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Does knowledge count? Attitudes toward smoking among medical, nursing, and pharmacy students in Hungary.

Journal of Community Health

statistics & numerical data, psychology, Students, Pharmacy, Students, Nursing, Students, Medical, epidemiology, Smoking, Risk-Taking, Male, Hungary, Humans, Health Knowledge, Attitudes, Practice, Female, Chi-Square Distribution, Attitude of Health Personnel, Adult

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      Abstract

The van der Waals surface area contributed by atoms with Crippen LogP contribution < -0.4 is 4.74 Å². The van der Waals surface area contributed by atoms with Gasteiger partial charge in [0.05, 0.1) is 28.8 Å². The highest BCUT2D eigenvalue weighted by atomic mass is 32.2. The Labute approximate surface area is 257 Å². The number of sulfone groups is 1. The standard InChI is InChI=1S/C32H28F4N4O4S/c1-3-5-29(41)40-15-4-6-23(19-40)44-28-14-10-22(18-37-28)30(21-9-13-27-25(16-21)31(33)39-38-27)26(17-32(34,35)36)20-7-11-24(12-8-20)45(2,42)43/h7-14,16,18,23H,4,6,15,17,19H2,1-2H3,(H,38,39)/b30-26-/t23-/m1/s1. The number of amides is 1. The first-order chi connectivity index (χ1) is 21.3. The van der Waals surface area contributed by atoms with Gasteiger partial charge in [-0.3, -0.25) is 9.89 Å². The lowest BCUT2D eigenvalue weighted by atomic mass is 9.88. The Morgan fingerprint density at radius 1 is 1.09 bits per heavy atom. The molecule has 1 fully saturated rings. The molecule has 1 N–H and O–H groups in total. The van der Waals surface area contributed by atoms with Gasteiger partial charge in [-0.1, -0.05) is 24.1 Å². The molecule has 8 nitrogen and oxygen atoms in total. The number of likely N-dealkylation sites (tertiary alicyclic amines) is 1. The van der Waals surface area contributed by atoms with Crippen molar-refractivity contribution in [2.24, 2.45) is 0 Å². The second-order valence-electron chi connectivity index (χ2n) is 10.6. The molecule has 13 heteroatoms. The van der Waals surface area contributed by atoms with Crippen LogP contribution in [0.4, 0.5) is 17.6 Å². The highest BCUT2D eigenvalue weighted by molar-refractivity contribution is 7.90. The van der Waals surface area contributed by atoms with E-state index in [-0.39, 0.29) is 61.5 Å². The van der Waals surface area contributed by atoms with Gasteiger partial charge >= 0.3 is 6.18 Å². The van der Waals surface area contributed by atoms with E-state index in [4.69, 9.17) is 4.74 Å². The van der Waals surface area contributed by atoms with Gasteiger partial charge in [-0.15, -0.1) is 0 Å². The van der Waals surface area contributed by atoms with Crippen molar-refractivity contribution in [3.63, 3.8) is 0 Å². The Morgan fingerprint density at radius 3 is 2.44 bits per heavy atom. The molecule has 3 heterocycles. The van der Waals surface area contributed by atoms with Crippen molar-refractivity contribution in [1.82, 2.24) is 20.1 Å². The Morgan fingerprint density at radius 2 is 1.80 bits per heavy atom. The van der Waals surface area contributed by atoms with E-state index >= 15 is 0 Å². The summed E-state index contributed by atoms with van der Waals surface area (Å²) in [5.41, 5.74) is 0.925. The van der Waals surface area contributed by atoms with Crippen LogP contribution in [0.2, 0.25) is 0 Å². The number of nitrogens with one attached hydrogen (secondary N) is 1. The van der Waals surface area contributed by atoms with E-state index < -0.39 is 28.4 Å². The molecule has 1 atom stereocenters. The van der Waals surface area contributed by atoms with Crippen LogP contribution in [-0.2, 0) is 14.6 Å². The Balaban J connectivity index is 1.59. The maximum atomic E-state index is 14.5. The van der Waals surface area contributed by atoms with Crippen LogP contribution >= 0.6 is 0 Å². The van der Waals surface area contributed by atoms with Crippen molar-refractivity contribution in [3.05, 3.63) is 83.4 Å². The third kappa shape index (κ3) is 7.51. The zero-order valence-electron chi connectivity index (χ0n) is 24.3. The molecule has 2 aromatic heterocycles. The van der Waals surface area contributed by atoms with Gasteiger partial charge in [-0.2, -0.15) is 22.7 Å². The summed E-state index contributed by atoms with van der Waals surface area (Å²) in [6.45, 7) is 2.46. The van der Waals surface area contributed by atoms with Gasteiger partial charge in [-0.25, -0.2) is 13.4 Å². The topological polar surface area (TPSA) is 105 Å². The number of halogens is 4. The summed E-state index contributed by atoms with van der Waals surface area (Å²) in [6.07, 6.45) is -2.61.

Despite the fact that cigarette smoking in East Europe is a major health problem, no effective health policy responses have been developed thus far. Health care professionals represent a valuable resource for tobacco control. Therefore, we wanted to obtain information about the acceptance of smoking among medical, nursing and pharmacy students (n = 270) in Szeged, Hungary. The self-administered questionnaire contained items on smoking behavior, beliefs and attitudes related to smoking. Chi2-test were used to determine differences in the attitudes among students. Smoking was the most frequent among nursing students, followed by medical students. Pharmacy students not only reported smoking the least but they also showed the most acceptable attitudes toward smoking. The high frequency of smoking among students suggests that they themselves are unable to cope with avoiding the dangers of smoking. Moreover, responses reflect a generally poor appreciation of responsibility that health care professionals have in prevention. There is a need for an increasing emphasis on smoking-related attitude formation among medical and nursing students.

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